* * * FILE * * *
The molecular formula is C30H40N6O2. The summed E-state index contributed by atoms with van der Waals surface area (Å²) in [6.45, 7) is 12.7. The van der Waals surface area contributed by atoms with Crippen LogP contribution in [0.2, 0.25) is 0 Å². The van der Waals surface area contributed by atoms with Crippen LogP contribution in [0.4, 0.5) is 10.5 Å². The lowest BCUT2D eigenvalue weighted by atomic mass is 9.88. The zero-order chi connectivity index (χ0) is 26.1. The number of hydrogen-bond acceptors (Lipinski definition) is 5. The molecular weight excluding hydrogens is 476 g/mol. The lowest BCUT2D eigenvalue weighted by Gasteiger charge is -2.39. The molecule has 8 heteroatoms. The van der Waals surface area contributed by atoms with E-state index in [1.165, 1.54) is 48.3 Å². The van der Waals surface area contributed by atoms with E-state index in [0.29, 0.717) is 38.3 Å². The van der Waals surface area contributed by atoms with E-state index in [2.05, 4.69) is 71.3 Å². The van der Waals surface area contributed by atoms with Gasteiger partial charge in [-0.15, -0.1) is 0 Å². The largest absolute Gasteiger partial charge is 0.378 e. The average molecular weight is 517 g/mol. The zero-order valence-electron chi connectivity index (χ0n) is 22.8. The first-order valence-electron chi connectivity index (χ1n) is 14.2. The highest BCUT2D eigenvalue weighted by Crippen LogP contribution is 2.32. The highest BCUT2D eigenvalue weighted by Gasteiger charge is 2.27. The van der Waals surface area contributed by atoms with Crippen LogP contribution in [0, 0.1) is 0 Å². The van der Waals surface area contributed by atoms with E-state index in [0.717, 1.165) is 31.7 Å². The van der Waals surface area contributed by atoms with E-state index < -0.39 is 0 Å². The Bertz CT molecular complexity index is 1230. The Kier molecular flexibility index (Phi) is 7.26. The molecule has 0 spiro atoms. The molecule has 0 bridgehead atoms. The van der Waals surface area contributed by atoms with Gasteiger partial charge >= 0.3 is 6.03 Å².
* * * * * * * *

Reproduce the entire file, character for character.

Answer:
The molecular formula is C30H40N6O2. The summed E-state index contributed by atoms with van der Waals surface area (Å²) in [6.45, 7) is 12.7. The van der Waals surface area contributed by atoms with Crippen LogP contribution in [0.2, 0.25) is 0 Å². The van der Waals surface area contributed by atoms with Crippen LogP contribution in [0.4, 0.5) is 10.5 Å². The lowest BCUT2D eigenvalue weighted by atomic mass is 9.88. The zero-order chi connectivity index (χ0) is 26.1. The number of hydrogen-bond acceptors (Lipinski definition) is 5. The molecular weight excluding hydrogens is 476 g/mol. The lowest BCUT2D eigenvalue weighted by Gasteiger charge is -2.39. The molecule has 8 heteroatoms. The van der Waals surface area contributed by atoms with E-state index in [1.165, 1.54) is 48.3 Å². The van der Waals surface area contributed by atoms with E-state index in [0.29, 0.717) is 38.3 Å². The van der Waals surface area contributed by atoms with E-state index in [2.05, 4.69) is 71.3 Å². The van der Waals surface area contributed by atoms with Gasteiger partial charge in [-0.15, -0.1) is 0 Å². The largest absolute Gasteiger partial charge is 0.378 e. The average molecular weight is 517 g/mol. The zero-order valence-electron chi connectivity index (χ0n) is 22.8. The first-order valence-electron chi connectivity index (χ1n) is 14.2. The highest BCUT2D eigenvalue weighted by Crippen LogP contribution is 2.32. The highest BCUT2D eigenvalue weighted by Gasteiger charge is 2.27. The van der Waals surface area contributed by atoms with Crippen LogP contribution in [0, 0.1) is 0 Å². The van der Waals surface area contributed by atoms with E-state index in [0.717, 1.165) is 31.7 Å². The van der Waals surface area contributed by atoms with E-state index < -0.39 is 0 Å². The Bertz CT molecular complexity index is 1230. The Kier molecular flexibility index (Phi) is 7.26. The molecule has 0 spiro atoms. The molecule has 0 bridgehead atoms. The van der Waals surface area contributed by atoms with Gasteiger partial charge >= 0.3 is 6.03 Å².